Why do I have weeds in Winter or Early Spring? This is a common question, people ask us here at EcoTurf, this time of year. It is truly surprising to see weeds pop up so quickly this early in the season. Many of them are called winter annual broadleaf weeds and they germinate in winter when there is a warm spell in Northern Colorado. Winter annual broadleaf weeds will go dormant when it gets cold again until springtime. They grow quickly in spring and tend to die in early summer after reaching maturity and producing seeds. The most common one that is prevalent in residential yards is Prickly Lettuce. At this stage, the leaves do not appear very prickly and are often mistaken for immature Dandelions or Curly Dock. Later when the prickles appear, they are commonly mistaken for common thistles.
Another one I have seen this week on our walks with our dog and kiddos is Marestail or Horseweed (Conyza Canadensis). This is what is looks like now when very immature in its rosette stage and you can see the little hairs on the leaves. The second picture I took last year of what it looks like when starting to grow in height later in spring.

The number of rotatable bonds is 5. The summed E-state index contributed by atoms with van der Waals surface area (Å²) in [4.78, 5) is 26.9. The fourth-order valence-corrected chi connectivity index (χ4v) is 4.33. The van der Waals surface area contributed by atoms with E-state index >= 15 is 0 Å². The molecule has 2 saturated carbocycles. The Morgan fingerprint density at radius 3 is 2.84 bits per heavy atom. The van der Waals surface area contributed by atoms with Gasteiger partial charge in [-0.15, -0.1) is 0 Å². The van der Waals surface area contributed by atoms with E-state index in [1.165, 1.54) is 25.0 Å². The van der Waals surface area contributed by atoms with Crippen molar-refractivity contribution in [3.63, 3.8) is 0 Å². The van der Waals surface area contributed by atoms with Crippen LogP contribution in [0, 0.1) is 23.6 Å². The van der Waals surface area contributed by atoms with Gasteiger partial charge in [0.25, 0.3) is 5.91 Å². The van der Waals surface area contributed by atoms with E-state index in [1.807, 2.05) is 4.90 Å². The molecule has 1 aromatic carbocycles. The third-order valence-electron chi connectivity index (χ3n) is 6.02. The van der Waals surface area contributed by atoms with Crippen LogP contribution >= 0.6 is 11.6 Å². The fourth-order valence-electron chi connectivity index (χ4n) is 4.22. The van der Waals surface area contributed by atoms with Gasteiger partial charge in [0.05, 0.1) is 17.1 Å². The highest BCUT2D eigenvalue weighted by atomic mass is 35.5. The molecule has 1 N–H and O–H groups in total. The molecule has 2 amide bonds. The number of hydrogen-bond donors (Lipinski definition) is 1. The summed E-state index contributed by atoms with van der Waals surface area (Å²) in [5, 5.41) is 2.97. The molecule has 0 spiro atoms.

The pictures below were taken in October after a snow. These are newly germinated Redstem Filaree seeds and there are a lot of them! This picture was taken in a natural green space area behind some houses. The houses in this neighborhood definitely struggle with control of this weed in their rock and mulch beds and turf areas. Redstem Filaree is a winter annual plant.
Below is a mature plant in the same area taken on the same day.